Ancient Health

Author: Mark Nathan Cohen
Publisher:
ISBN: 9780813044033
Format: PDF, Docs
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"Pulls together a global sampling of excellent research on a topic of great interest to scholars of prehistory that otherwise would be difficult to assemble or in some cases to even access."--Patricia M. Lambert, Utah State University Twenty years ago Mark Nathan Cohen coedited a collection of essays that set a new standard in using paleopathology to identify trends in health associated with changes in prehistoric technology, economy, demography, and political centralization. Ancient Health expands and celebrates that work. Confirming earlier conclusions that human health declined after the adoption of farming and the rise of civilization, this book greatly enlarges the geographical range of paleopathological studies by including new work from both established and up-and-coming scholars. Moving beyond the western hemisphere and western Eurasia, this collection involves studies from Chile, Peru, Mexico, the United States, Denmark, Britain, Portugal, South Africa, Israel, India, Vietnam, Thailand, China, and Mongolia. Adding great significance to this volume, the author discusses and successfully rebuts the arguments of the "osteological paradox" that long have challenged work in the area of quantitative paleopathology, demonstrating that the "paradox" has far less meaning than its proponents argue. Mark Nathan Cohen is University Distinguished Teaching Professor of Anthropology at the State University of New York, Plattsburgh. Gillian M. M. Crane-Kramer is visiting assistant professor of anthropology at the State University of New York, Plattsburgh.

Bioarchaeology

Author: Clark Spencer Larsen
Publisher: Cambridge University Press
ISBN: 052183869X
Format: PDF, Mobi
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A synthetic treatment of the study of human remains from archaeological contexts for current and future generations of bioarchaeologists.

Injury and Trauma in Bioarchaeology

Author: Rebecca C. Redfern
Publisher: Cambridge University Press
ISBN: 1316861864
Format: PDF, ePub, Mobi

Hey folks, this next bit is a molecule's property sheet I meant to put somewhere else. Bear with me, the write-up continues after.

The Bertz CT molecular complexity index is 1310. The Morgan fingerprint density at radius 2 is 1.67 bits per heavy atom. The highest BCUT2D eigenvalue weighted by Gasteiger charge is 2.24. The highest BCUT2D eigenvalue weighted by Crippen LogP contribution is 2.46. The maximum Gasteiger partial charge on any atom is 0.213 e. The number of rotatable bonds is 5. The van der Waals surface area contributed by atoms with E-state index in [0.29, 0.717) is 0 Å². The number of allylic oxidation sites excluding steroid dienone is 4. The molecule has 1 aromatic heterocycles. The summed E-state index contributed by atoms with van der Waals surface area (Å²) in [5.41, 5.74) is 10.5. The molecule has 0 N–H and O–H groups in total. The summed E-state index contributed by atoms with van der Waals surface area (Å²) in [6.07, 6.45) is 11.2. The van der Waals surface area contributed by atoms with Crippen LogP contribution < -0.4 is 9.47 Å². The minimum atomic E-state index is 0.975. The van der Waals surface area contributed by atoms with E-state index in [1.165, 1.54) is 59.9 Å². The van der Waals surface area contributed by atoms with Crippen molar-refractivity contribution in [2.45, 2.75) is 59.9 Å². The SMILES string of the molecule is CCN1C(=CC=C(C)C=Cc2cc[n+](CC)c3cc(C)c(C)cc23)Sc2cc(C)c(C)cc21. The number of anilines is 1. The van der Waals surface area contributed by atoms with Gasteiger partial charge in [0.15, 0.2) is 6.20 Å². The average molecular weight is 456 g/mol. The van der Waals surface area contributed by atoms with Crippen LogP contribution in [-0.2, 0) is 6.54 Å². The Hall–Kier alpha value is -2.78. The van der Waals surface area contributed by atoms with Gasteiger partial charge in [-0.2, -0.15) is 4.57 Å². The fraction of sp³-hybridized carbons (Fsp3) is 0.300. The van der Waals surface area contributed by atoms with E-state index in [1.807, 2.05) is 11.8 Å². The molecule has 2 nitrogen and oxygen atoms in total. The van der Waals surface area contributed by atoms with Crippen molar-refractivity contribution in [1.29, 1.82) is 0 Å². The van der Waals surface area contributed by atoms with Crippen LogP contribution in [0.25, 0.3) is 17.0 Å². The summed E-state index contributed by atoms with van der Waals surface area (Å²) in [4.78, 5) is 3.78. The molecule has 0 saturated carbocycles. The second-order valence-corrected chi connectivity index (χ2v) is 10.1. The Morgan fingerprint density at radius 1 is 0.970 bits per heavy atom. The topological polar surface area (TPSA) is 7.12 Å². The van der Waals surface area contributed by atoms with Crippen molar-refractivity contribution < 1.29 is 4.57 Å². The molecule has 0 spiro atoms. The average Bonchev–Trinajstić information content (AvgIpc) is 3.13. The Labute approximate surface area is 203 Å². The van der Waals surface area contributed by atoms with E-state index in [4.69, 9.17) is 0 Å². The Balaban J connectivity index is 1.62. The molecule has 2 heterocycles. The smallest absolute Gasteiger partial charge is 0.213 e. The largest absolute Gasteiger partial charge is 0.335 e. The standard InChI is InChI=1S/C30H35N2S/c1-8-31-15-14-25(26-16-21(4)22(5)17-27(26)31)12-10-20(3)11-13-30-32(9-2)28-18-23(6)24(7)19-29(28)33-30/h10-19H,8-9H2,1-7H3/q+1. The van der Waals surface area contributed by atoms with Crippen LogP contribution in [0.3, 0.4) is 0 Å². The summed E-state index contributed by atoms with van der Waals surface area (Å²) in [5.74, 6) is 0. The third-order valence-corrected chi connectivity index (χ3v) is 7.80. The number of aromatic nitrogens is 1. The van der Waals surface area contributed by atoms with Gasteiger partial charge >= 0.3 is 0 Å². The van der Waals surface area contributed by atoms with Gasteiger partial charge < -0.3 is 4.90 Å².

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The remains of past people are a testament to their lived experiences and of the environment in which they lived. Synthesising the latest research, this book critically examines the sources of evidence used to understand and interpret violence in bioarchaeology, exploring the significant light such evidence can shed on past hierarchies, gender roles and life courses. The text draws on a diverse range of social and clinical science research to investigate violence and trauma in the archaeological record, focussing on human remains. It examines injury patterns in different groups as well as the biological, psychological and cultural factors that make us behave violently, how our living environment influences injury and violence, the models used to identify and interpret violence in the past, and how violence is used as a social tool. Drawing on a range of case studies, Redfern explores new research directions that will contribute to nuanced interpretations of past lives.

Demography in Archaeology

Author: Andrew T. Chamberlain
Publisher: Cambridge University Press
ISBN: 1139455346
Format: PDF, ePub, Mobi
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Demography in Archaeology, first published in 2006, is a review of current theory and method in the reconstruction of populations from archaeological data. Starting with a summary of demographic concepts and methods, the book examines historical and ethnographic sources of demographic evidence before addressing the methods by which reliable demographic estimates can be made from skeletal remains, settlement evidence and modern and ancient biomolecules. Recent debates in palaeodemography are evaluated, new statistical methods for palaeodemographic reconstruction are explained, and the notion that past demographic structures and processes were substantially different from those pertaining today is critiqued. The book covers a wide span of evidence, from the evolutionary background of human demography to the influence of natural and human-induced catastrophes on population growth and survival. This is essential reading for any archaeologist or anthropologist with an interest in relating the results of field and laboratory studies to broader questions of population structure and dynamics.